Formation of carbocation – In presence of polar protic solvent leaving group leaves the α - carbon as anion and carbocation is formed. It is a slow step and the rate determining step. Rate of reaction depends upon the ability of leaving group to leave and stability of carbocation. The reaction is given below –

Deprotonation – In this step carbocation reacts with weak base and deprotonation takes place at β- carbon. This results in the formation of alkene. Reaction is given below –

It is a 1st order reaction as the rate of reaction depends on the concentration of one reactant.


E1 Reaction with Alkyl Halide 

We are explaining the E1 reaction of alkyl halide by taking 2-bromo-2-methylpropane as an example. 2-bromo-2-methylpropane undergoes elimination-1 reaction in presence of H2O. Two step reaction is given below –

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1st step – formation of carbocation is a slow step and rate determining step. 


E1 Reaction with Alcohols 

E1 reactions of alcohols take place by three steps – formation of protonated alcohol, formation of carbocation and formation of alkene (Deprotonation). It is also called dehydration of alcohol. It is explained by taking an example of 2-methyl propanol which reacts with con. Sulfuric acid. Sulfuric acid behaves as a weak base with alcohol. All three steps are given below –

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E2 Reaction 

E2 reactions are those elimination reactions which take place by single step and are bimolecular. In E2 reactions, E stands for elimination while 2 stands for its bimolecular nature. Bimolecular means its rate of reaction depends on two reactants (or two molecules) or its order of reaction is 2. Few specific points about E2 reactions are listed below –

  • It is a single step process of elimination: Ionization and deprotonation takes place simultaneously. 

  • The rate of reaction depends on only two molecules or reactants. So, it is of 2nd order kinetics. 

  • The reaction is endothermic and occurs at high temperature like E1 reactions.

  • The reaction occurs in the presence of a strong base only. 

  • In this reaction polar aprotic solvent is used.

  • E2 reactions take place by formation of transition state. 

  • As the reaction involves only one step so that is the rate determining step.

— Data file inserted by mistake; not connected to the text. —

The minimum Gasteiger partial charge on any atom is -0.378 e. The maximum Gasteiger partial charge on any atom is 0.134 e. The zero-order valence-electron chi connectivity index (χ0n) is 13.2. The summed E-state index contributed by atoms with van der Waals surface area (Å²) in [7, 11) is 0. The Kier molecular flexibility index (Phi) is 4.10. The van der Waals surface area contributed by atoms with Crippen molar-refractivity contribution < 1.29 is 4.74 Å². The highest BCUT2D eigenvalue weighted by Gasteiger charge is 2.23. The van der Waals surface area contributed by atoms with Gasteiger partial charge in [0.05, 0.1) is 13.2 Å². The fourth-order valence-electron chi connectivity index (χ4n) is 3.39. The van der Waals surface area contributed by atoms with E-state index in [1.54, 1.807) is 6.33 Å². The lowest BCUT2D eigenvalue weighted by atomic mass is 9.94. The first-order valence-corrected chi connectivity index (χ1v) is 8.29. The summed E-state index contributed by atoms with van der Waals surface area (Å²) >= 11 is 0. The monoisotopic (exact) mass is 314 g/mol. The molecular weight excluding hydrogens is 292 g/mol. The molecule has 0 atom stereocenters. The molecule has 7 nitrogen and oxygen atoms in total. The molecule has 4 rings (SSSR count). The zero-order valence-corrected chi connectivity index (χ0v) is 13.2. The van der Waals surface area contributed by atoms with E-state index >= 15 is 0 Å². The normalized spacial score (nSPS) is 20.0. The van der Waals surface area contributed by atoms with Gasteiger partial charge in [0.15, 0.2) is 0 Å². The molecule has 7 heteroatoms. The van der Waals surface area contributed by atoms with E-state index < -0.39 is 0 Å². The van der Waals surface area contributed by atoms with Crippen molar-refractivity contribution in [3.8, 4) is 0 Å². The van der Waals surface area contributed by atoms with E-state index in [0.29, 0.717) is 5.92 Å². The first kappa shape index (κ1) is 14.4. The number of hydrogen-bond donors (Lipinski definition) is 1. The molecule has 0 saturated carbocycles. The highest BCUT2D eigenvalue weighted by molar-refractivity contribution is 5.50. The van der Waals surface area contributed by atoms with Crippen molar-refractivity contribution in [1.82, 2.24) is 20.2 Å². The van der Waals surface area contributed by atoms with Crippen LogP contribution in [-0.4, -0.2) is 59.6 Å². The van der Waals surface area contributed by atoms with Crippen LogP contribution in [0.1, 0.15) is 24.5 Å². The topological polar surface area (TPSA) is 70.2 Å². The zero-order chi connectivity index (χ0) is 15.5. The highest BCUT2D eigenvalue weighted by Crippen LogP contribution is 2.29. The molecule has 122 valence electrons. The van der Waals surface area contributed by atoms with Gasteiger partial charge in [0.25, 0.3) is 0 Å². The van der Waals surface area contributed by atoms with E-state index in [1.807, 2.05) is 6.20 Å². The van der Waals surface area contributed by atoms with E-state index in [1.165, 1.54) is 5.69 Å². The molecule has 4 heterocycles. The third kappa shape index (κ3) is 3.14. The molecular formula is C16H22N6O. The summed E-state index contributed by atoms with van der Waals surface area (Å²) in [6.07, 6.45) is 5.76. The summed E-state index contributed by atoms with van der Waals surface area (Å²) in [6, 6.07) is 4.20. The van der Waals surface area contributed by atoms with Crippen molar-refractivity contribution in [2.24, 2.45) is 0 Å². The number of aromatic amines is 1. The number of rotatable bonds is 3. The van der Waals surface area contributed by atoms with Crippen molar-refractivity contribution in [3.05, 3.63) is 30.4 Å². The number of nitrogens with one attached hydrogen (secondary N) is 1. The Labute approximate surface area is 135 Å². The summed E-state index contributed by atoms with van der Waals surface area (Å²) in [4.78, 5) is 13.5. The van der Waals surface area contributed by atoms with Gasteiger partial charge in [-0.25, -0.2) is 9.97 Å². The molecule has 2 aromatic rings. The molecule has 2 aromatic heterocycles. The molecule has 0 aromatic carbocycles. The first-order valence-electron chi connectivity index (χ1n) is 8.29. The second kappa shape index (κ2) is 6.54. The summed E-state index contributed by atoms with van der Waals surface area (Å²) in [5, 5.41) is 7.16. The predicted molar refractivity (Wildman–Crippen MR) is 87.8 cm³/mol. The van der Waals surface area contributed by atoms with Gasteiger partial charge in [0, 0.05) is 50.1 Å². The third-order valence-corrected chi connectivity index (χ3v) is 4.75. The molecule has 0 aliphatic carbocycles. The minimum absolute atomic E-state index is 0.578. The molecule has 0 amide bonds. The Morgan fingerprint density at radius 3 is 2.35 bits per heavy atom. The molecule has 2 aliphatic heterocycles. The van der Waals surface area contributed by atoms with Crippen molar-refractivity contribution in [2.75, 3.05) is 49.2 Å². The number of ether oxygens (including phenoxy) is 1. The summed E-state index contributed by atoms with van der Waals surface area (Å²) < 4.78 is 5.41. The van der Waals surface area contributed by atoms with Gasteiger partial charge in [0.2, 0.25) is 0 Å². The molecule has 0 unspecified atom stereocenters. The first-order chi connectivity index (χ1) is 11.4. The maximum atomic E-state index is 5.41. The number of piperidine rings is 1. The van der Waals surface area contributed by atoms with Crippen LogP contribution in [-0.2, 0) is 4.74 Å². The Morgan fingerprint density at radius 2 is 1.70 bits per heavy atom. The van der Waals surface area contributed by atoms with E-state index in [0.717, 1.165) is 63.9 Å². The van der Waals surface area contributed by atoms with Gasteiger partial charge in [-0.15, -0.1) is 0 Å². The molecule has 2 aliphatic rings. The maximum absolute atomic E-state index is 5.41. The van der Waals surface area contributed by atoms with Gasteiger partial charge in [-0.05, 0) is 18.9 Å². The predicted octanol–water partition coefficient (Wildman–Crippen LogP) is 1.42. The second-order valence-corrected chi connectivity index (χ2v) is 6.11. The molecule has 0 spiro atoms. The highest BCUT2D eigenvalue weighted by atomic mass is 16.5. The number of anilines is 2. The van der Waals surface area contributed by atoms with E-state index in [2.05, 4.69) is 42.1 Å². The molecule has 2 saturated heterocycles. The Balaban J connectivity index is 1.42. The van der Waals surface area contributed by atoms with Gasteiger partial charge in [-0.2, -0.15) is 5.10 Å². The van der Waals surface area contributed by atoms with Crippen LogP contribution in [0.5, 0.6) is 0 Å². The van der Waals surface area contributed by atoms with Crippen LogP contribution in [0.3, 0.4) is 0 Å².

• E2 reactions take place mainly with primary substituted alkyl halides and secondary alkyl halides. Primary alkyl halides do not give E1 reactions. 

  • In E2 reaction formation of pi bond takes place so the two leaving groups need to be antiperiplanar. That’s why it is also called anti elimination. 

  • E2 reactions compete with SN2 reactions if the base used in the reaction can also act as nucleophile. 

  • In E2 reactions, the base must be strong enough to remove a weakly acidic hydrogen.

  • In the reaction for the formation of pi bond, the hybridization of carbons needs to be lowered from sp3 to sp2

  • It also follows the Saytzeff rule. In this more crowded alkene becomes the major product. According to Saytzeff rule in dehydrohalogenation reactions the more substituted alkene will be the major product.

  • General representation of E2 reaction –

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E2 Reaction Mechanism 

It was proposed by Sir Christopher Ingold in the 1920s. In E2 elimination, a strong base attacks the substrate and forms a transitional state in which C-X, C-H bonds start breaking while pi bond and H-B- (B- = strong base) bond starts forming. This transition state changes into alkene. General representation of reaction mechanism is given below –


E1cB (Conjugate Base) Reaction 

E1cB reactions are those elimination reactions which occur under basic solution and the hydrogen to be removed is relatively acidic while the leaving group is relatively a poor or weak one. It is a two - step process. 1st base generates a stabilized anion then lone pairs of anion moves to the neighboring atom and expels the leaving group, thus forming double or triple bond. E1cB stands for Elimination Unimolecular conjugate Base. Example of E1cB reaction is given below –